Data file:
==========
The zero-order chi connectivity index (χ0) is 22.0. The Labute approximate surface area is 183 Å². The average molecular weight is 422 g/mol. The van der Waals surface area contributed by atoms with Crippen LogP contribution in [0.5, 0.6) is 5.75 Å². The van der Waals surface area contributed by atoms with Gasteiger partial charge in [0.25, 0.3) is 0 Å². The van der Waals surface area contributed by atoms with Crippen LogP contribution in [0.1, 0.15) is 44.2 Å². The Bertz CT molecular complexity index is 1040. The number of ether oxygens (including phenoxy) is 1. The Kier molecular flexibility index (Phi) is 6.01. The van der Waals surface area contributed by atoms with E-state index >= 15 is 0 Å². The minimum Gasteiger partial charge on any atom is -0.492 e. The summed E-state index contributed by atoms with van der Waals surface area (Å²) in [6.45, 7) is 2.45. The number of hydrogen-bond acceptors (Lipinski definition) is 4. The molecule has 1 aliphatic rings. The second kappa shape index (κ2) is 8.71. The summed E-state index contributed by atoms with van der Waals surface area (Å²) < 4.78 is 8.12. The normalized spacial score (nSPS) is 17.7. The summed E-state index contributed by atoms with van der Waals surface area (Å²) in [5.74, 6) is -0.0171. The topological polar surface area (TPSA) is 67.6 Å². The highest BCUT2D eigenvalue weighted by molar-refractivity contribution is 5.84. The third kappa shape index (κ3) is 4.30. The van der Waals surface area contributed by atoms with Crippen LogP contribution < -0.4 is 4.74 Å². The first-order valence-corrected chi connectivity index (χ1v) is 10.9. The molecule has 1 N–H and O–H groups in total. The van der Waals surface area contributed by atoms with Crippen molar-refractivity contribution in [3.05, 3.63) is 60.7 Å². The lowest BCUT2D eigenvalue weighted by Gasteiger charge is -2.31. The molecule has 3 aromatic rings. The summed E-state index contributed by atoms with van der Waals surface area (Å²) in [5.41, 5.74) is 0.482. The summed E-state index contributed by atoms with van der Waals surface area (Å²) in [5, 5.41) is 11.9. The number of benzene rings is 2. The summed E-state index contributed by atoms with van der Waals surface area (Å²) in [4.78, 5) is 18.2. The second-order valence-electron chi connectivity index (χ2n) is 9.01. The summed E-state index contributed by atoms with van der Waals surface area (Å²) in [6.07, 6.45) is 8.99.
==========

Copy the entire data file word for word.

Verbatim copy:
The zero-order chi connectivity index (χ0) is 22.0. The Labute approximate surface area is 183 Å². The average molecular weight is 422 g/mol. The van der Waals surface area contributed by atoms with Crippen LogP contribution in [0.5, 0.6) is 5.75 Å². The van der Waals surface area contributed by atoms with Gasteiger partial charge in [0.25, 0.3) is 0 Å². The van der Waals surface area contributed by atoms with Crippen LogP contribution in [0.1, 0.15) is 44.2 Å². The Bertz CT molecular complexity index is 1040. The number of ether oxygens (including phenoxy) is 1. The Kier molecular flexibility index (Phi) is 6.01. The van der Waals surface area contributed by atoms with E-state index >= 15 is 0 Å². The minimum Gasteiger partial charge on any atom is -0.492 e. The summed E-state index contributed by atoms with van der Waals surface area (Å²) in [6.45, 7) is 2.45. The number of hydrogen-bond acceptors (Lipinski definition) is 4. The molecule has 1 aliphatic rings. The second kappa shape index (κ2) is 8.71. The summed E-state index contributed by atoms with van der Waals surface area (Å²) < 4.78 is 8.12. The normalized spacial score (nSPS) is 17.7. The summed E-state index contributed by atoms with van der Waals surface area (Å²) in [5.74, 6) is -0.0171. The topological polar surface area (TPSA) is 67.6 Å². The highest BCUT2D eigenvalue weighted by molar-refractivity contribution is 5.84. The third kappa shape index (κ3) is 4.30. The van der Waals surface area contributed by atoms with Crippen LogP contribution < -0.4 is 4.74 Å². The first-order valence-corrected chi connectivity index (χ1v) is 10.9. The molecule has 1 N–H and O–H groups in total. The van der Waals surface area contributed by atoms with Crippen molar-refractivity contribution in [3.05, 3.63) is 60.7 Å². The lowest BCUT2D eigenvalue weighted by Gasteiger charge is -2.31. The molecule has 3 aromatic rings. The summed E-state index contributed by atoms with van der Waals surface area (Å²) in [5.41, 5.74) is 0.482. The summed E-state index contributed by atoms with van der Waals surface area (Å²) in [5, 5.41) is 11.9. The number of benzene rings is 2. The summed E-state index contributed by atoms with van der Waals surface area (Å²) in [4.78, 5) is 18.2. The second-order valence-electron chi connectivity index (χ2n) is 9.01. The summed E-state index contributed by atoms with van der Waals surface area (Å²) in [6.07, 6.45) is 8.99.